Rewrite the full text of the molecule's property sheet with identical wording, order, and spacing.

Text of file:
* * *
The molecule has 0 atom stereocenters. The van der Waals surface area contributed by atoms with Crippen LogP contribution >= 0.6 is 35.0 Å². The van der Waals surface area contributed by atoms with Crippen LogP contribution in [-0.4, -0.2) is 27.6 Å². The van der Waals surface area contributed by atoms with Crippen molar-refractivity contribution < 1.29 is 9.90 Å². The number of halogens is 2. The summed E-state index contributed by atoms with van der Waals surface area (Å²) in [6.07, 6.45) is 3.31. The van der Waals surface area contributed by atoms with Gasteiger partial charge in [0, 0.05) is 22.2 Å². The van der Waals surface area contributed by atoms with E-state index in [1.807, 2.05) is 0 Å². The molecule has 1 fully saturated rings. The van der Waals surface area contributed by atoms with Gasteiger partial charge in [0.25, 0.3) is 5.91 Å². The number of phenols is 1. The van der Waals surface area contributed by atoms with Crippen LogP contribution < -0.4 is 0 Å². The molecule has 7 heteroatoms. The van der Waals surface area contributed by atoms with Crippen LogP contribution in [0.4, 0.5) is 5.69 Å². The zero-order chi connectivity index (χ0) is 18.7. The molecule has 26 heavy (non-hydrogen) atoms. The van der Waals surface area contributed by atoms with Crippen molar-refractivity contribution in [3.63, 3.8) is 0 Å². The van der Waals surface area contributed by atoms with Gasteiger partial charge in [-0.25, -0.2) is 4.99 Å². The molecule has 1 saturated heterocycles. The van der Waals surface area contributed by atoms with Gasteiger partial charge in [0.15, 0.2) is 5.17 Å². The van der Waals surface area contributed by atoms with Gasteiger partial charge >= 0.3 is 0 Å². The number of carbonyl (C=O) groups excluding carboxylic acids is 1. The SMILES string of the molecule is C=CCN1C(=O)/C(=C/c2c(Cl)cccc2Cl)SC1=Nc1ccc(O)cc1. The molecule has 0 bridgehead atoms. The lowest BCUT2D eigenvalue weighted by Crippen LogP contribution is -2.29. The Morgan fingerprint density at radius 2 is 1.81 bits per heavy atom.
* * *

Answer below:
The molecule has 0 atom stereocenters. The van der Waals surface area contributed by atoms with Crippen LogP contribution >= 0.6 is 35.0 Å². The van der Waals surface area contributed by atoms with Crippen LogP contribution in [-0.4, -0.2) is 27.6 Å². The van der Waals surface area contributed by atoms with Crippen molar-refractivity contribution < 1.29 is 9.90 Å². The number of halogens is 2. The summed E-state index contributed by atoms with van der Waals surface area (Å²) in [6.07, 6.45) is 3.31. The van der Waals surface area contributed by atoms with Gasteiger partial charge in [0, 0.05) is 22.2 Å². The van der Waals surface area contributed by atoms with E-state index in [1.807, 2.05) is 0 Å². The molecule has 1 fully saturated rings. The van der Waals surface area contributed by atoms with Gasteiger partial charge in [0.25, 0.3) is 5.91 Å². The number of phenols is 1. The van der Waals surface area contributed by atoms with Crippen LogP contribution < -0.4 is 0 Å². The molecule has 7 heteroatoms. The van der Waals surface area contributed by atoms with Crippen LogP contribution in [0.4, 0.5) is 5.69 Å². The zero-order chi connectivity index (χ0) is 18.7. The molecule has 26 heavy (non-hydrogen) atoms. The van der Waals surface area contributed by atoms with Crippen molar-refractivity contribution in [3.63, 3.8) is 0 Å². The van der Waals surface area contributed by atoms with Gasteiger partial charge in [-0.25, -0.2) is 4.99 Å². The molecule has 1 saturated heterocycles. The van der Waals surface area contributed by atoms with Gasteiger partial charge in [0.15, 0.2) is 5.17 Å². The van der Waals surface area contributed by atoms with Gasteiger partial charge >= 0.3 is 0 Å². The number of carbonyl (C=O) groups excluding carboxylic acids is 1. The SMILES string of the molecule is C=CCN1C(=O)/C(=C/c2c(Cl)cccc2Cl)SC1=Nc1ccc(O)cc1. The molecule has 0 bridgehead atoms. The lowest BCUT2D eigenvalue weighted by Crippen LogP contribution is -2.29. The Morgan fingerprint density at radius 2 is 1.81 bits per heavy atom.